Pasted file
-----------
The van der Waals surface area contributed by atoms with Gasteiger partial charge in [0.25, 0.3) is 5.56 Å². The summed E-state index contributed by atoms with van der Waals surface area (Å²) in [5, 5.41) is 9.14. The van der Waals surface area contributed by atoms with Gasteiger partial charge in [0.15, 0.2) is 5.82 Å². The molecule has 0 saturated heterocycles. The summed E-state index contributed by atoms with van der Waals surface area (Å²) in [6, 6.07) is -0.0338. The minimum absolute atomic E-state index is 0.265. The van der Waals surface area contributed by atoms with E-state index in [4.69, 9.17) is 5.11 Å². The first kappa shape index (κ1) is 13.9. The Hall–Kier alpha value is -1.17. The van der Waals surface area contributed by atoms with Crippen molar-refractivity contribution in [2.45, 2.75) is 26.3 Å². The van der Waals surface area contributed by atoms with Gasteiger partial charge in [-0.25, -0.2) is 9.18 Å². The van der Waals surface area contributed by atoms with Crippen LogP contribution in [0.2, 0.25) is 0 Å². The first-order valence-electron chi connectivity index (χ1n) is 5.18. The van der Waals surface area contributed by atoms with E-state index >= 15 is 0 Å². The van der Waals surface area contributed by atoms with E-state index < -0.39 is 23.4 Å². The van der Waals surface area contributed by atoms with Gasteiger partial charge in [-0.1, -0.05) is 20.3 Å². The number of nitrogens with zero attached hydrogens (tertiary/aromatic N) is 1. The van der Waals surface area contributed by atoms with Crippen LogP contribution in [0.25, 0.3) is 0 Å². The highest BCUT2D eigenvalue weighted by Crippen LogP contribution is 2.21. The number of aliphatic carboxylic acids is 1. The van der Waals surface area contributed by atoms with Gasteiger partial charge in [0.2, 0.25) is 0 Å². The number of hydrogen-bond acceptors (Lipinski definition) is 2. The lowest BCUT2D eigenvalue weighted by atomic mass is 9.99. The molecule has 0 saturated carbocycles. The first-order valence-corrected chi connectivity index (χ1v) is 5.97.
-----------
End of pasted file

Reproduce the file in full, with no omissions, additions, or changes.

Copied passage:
The van der Waals surface area contributed by atoms with Gasteiger partial charge in [0.25, 0.3) is 5.56 Å². The summed E-state index contributed by atoms with van der Waals surface area (Å²) in [5, 5.41) is 9.14. The van der Waals surface area contributed by atoms with Gasteiger partial charge in [0.15, 0.2) is 5.82 Å². The molecule has 0 saturated heterocycles. The summed E-state index contributed by atoms with van der Waals surface area (Å²) in [6, 6.07) is -0.0338. The minimum absolute atomic E-state index is 0.265. The van der Waals surface area contributed by atoms with E-state index in [4.69, 9.17) is 5.11 Å². The first kappa shape index (κ1) is 13.9. The Hall–Kier alpha value is -1.17. The van der Waals surface area contributed by atoms with Crippen molar-refractivity contribution in [2.45, 2.75) is 26.3 Å². The van der Waals surface area contributed by atoms with Gasteiger partial charge in [-0.25, -0.2) is 9.18 Å². The van der Waals surface area contributed by atoms with Crippen LogP contribution in [0.2, 0.25) is 0 Å². The first-order valence-electron chi connectivity index (χ1n) is 5.18. The van der Waals surface area contributed by atoms with E-state index >= 15 is 0 Å². The van der Waals surface area contributed by atoms with E-state index < -0.39 is 23.4 Å². The van der Waals surface area contributed by atoms with Gasteiger partial charge in [-0.1, -0.05) is 20.3 Å². The number of nitrogens with zero attached hydrogens (tertiary/aromatic N) is 1. The van der Waals surface area contributed by atoms with Crippen LogP contribution in [0.25, 0.3) is 0 Å². The highest BCUT2D eigenvalue weighted by Crippen LogP contribution is 2.21. The number of aliphatic carboxylic acids is 1. The van der Waals surface area contributed by atoms with Gasteiger partial charge in [0.2, 0.25) is 0 Å². The number of hydrogen-bond acceptors (Lipinski definition) is 2. The lowest BCUT2D eigenvalue weighted by atomic mass is 9.99. The molecule has 0 saturated carbocycles. The first-order valence-corrected chi connectivity index (χ1v) is 5.97.